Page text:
What is it about Feng Shui that can help the home decorator with good design?

Form School Feng Shui is deeply rooted in good design principles and common sense. Of course there are elements of superstition attached to Classical Feng Shui, but in theory it’s underpinned by colour psychology, spatial planning, balanced material usage and ambient design. I myself have a Diploma in Interior Design and am currently developing a portfolio in Residential and Commercial projects on an international level. I encourage my students to integrate ideas from both their traditional design understandings and Feng Shui knowledge with a western or other culturally appropriate contemporary lens. Feng Shui is really about harnessing good Qi气 from the macro and micro environment to elevate the energy of a given space. As practitioners we generally aim to create harmony in residential projects and focus more so on the activation of wealth and prosperity in commercial environments.


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Have you noticed that incorporating Feng Shui into the home can be transformative for people’s wellbeing too?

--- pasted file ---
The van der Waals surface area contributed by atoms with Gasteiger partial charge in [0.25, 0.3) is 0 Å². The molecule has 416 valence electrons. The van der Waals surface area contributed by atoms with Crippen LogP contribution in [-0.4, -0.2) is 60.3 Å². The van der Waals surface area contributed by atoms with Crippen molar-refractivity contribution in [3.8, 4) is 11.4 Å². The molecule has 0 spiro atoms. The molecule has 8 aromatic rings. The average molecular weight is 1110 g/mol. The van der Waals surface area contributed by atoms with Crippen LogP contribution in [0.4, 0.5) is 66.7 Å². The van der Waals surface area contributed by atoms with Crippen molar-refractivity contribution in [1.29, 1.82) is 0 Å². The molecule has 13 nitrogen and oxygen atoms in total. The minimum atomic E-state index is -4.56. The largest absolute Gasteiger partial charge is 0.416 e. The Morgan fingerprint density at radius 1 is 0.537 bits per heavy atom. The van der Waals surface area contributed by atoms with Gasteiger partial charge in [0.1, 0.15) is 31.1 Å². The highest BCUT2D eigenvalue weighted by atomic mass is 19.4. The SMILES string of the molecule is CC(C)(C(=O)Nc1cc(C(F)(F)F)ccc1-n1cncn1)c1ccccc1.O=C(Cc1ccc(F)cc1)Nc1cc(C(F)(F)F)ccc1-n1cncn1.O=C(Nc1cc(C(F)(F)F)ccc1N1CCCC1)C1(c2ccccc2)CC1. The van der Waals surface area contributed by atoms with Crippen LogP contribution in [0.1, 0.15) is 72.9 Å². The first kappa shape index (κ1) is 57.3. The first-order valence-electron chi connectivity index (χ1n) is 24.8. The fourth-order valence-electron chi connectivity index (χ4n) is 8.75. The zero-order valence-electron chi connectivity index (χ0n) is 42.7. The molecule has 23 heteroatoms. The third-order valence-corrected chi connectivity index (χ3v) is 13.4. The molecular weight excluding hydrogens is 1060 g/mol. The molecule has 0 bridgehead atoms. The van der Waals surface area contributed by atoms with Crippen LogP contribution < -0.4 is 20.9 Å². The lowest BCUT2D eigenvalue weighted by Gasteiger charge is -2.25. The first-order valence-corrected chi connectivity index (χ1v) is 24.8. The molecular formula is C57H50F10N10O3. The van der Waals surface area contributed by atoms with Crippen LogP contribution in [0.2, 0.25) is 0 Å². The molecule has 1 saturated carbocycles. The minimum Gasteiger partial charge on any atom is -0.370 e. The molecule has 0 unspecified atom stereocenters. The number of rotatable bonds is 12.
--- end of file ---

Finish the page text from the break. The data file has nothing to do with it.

Yes of course. As an example, I worked alongside a well-known design duo here in Hong Kong whose client specifically wanted for them to use Feng Shui within the renovation of her home in Happy Valley. The patriarch of the family had been suffering from health problems for some time and was often in and out of hospital. Initially the interior architects were sceptical of my involvement but realised quickly that Feng Shui helped to enhance their ideas rather than disturb them. We specifically focused on analysing the bedroom and kitchen to elevate the good or Sheng Qi 气. Sheng Qi is a bright, refreshing, uplifting Feng Shui energy that is beneficial to overall health and wellbeing. Sheng translated from Chinese means Upward Moving Energy. As a result the client and her family have since enjoyed improved health and wellness.